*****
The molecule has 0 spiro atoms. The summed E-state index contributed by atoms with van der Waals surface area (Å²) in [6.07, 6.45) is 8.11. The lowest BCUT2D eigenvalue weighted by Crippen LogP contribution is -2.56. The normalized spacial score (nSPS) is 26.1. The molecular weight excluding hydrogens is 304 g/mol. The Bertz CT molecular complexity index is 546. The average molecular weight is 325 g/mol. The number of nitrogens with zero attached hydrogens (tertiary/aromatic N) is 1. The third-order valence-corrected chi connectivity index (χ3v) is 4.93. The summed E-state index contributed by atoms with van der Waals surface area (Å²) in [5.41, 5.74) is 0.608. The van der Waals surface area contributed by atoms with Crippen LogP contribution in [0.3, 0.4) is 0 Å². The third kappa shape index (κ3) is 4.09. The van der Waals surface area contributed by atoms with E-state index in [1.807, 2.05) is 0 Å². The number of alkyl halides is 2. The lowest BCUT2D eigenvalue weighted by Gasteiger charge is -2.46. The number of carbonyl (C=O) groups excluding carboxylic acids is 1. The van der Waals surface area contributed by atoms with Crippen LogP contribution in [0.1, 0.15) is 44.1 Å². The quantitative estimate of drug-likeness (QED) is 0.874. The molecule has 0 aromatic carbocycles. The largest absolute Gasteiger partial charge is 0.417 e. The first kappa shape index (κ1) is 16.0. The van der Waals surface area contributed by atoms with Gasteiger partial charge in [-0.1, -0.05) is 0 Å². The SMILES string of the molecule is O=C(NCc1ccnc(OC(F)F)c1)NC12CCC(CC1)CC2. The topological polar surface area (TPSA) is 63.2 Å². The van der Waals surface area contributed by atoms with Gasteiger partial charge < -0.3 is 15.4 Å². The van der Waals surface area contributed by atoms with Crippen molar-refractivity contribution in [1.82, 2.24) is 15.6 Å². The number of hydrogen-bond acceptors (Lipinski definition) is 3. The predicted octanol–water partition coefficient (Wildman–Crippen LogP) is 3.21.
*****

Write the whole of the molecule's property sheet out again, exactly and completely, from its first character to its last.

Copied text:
The molecule has 0 spiro atoms. The summed E-state index contributed by atoms with van der Waals surface area (Å²) in [6.07, 6.45) is 8.11. The lowest BCUT2D eigenvalue weighted by Crippen LogP contribution is -2.56. The normalized spacial score (nSPS) is 26.1. The molecular weight excluding hydrogens is 304 g/mol. The Bertz CT molecular complexity index is 546. The average molecular weight is 325 g/mol. The number of nitrogens with zero attached hydrogens (tertiary/aromatic N) is 1. The third-order valence-corrected chi connectivity index (χ3v) is 4.93. The summed E-state index contributed by atoms with van der Waals surface area (Å²) in [5.41, 5.74) is 0.608. The van der Waals surface area contributed by atoms with Crippen LogP contribution in [0.3, 0.4) is 0 Å². The third kappa shape index (κ3) is 4.09. The van der Waals surface area contributed by atoms with E-state index in [1.807, 2.05) is 0 Å². The number of alkyl halides is 2. The lowest BCUT2D eigenvalue weighted by Gasteiger charge is -2.46. The number of carbonyl (C=O) groups excluding carboxylic acids is 1. The van der Waals surface area contributed by atoms with Crippen LogP contribution in [0.1, 0.15) is 44.1 Å². The quantitative estimate of drug-likeness (QED) is 0.874. The molecule has 0 aromatic carbocycles. The largest absolute Gasteiger partial charge is 0.417 e. The first kappa shape index (κ1) is 16.0. The van der Waals surface area contributed by atoms with Gasteiger partial charge in [-0.1, -0.05) is 0 Å². The SMILES string of the molecule is O=C(NCc1ccnc(OC(F)F)c1)NC12CCC(CC1)CC2. The topological polar surface area (TPSA) is 63.2 Å². The van der Waals surface area contributed by atoms with Gasteiger partial charge < -0.3 is 15.4 Å². The van der Waals surface area contributed by atoms with Crippen molar-refractivity contribution in [1.82, 2.24) is 15.6 Å². The number of hydrogen-bond acceptors (Lipinski definition) is 3. The predicted octanol–water partition coefficient (Wildman–Crippen LogP) is 3.21.